Custom Search

It’s time we call it the “Aulie trade”; Law of averages catches up with the Leafs

Credit to the Leafs for yet another valiant come-from-behind effort.  This one fell a bit short.  Perhaps the one-goal-game law of averages simply caught up with the blue and white.  They had been awfully successful in one-goal contests of late.

Komisarek's early match penalthy meant a suddenly undermanned defense had to share significant minutes, and for the most part the young defense handled it well.

Anyone who saw Mike Brown's beautiful rush, setting up Lupul in the third period, will remember that one for a while.  And the Leafs had opportunities to tie the game, but couldn't quite make it happen.

Reimer gave up one of those unusual bad-angle seeing-eye goals in the second but did more than enough to give his team a chance to win.  His poise continues to be a huge reason why the Leafs have been in virtually every game he has played since his most recent call-up?

The Leafs did break their power-play drought, though it took a a header from Grabbo off the Phaneuf slapper to end the slide. 

With Pronger out of the line up, the Flyers, and Boucher, did just enough to go home with a road win.

Some weeks ago, after being impressed by Keith Aulie’s steady game after game presence on the Maple Leaf blue line, I posted that, some day, we may well refer to last years blockbuster with Calgary as the “Aulie trade”. (Click to read that earlier post.)

I said that with no disrespect intended for Dion Phaneuf, the obvious centerpiece of that major swap with the then struggling Western Conference Flames.  But while Dion has often been better of late, he has generally not blown people away with his play over the past fourteen months in Toronto.  Not bad, pretty good sometimes, just not great most nights.  He plays big minutes and brings passion and the occasional big hit, so he comes fairly much as advertised.  Not as much offense as some might have expected, but that’s a hit and miss thing when you have that big booming (and often erratic) shot.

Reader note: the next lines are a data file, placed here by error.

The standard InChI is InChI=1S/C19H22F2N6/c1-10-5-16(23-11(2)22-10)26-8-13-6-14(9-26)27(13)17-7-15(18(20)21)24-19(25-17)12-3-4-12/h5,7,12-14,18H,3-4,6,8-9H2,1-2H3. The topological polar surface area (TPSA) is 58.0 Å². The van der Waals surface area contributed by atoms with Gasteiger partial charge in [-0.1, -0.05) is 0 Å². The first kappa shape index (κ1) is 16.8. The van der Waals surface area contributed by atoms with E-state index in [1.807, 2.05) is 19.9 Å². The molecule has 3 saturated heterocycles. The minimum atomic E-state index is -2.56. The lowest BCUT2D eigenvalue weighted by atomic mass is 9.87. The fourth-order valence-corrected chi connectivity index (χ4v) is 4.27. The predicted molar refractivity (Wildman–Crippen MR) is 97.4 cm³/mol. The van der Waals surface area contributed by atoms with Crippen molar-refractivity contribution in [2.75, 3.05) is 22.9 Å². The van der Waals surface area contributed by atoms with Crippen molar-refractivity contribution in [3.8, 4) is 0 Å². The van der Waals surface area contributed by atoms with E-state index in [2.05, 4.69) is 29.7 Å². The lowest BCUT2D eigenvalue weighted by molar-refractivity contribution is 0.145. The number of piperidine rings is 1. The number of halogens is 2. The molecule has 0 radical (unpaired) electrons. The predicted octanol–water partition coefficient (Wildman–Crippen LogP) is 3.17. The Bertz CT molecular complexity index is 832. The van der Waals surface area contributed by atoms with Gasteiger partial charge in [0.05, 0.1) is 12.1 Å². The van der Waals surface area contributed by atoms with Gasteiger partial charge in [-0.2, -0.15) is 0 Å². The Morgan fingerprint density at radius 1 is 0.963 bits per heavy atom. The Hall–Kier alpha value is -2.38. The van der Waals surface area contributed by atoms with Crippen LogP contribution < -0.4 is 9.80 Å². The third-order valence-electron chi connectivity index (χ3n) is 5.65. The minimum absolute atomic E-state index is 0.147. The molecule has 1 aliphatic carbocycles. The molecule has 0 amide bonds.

Aulie, on the other hand, well, I’m guessing most observers didn’t know a lot about him other than that he was a “big” guy when his name was announced in that deal.  But Burke looks like a very shrewd GM on this one, not just for landing Phaneuf but for giving up very little and getting not only his future captain but a young defenseman who now, in his first (not even full) season in the NHL, at 22, is playing with poise well beyond his years most nights.

And importantly, playing well beyond our expectations.

So, good for Burke on this one.  And good for Aulie.  It’s the player who has to make it work, and he has come in and showed signs of being a real player when many other guys were ahead of him on the depth chart. Against the Flyers on Thursday night at the ACC, he had a couple of tough moments, but also did some good things, including a very nice move and pass in the offensive zone that could have resulted in Leaf goal in the second period. He does little things well and has been a steady guy on the blueline.

Like most defensemen (see Luke Schenn through some of last year, Tyler Myers in Buffalo parts of this season) there may well be the inevitable steps forward and steps back in his development.  And there will be moments when, like most defensemen, he will make mistakes.  But if the Leaf coaching staff handles this properly, and they should, Aulie will be a mainstay on the blueline for years to come.

So yes, if you’d like to call it the Aulie trade, go right ahead.  I’ve been doing that already, too.

1 comment:

  1. Aulie has looked good to me as well. He and Phaneuf make a pretty strong pair. This year's experience should pay off for him as a full-timer next year.
    As for the team, it looks like pumpkin time for our Cinderella run. The next two games will determine if we have a shot at a fairy tale ending or not. I'm seeing the same old mistakes that plagued us for the first half making their unwelcome return.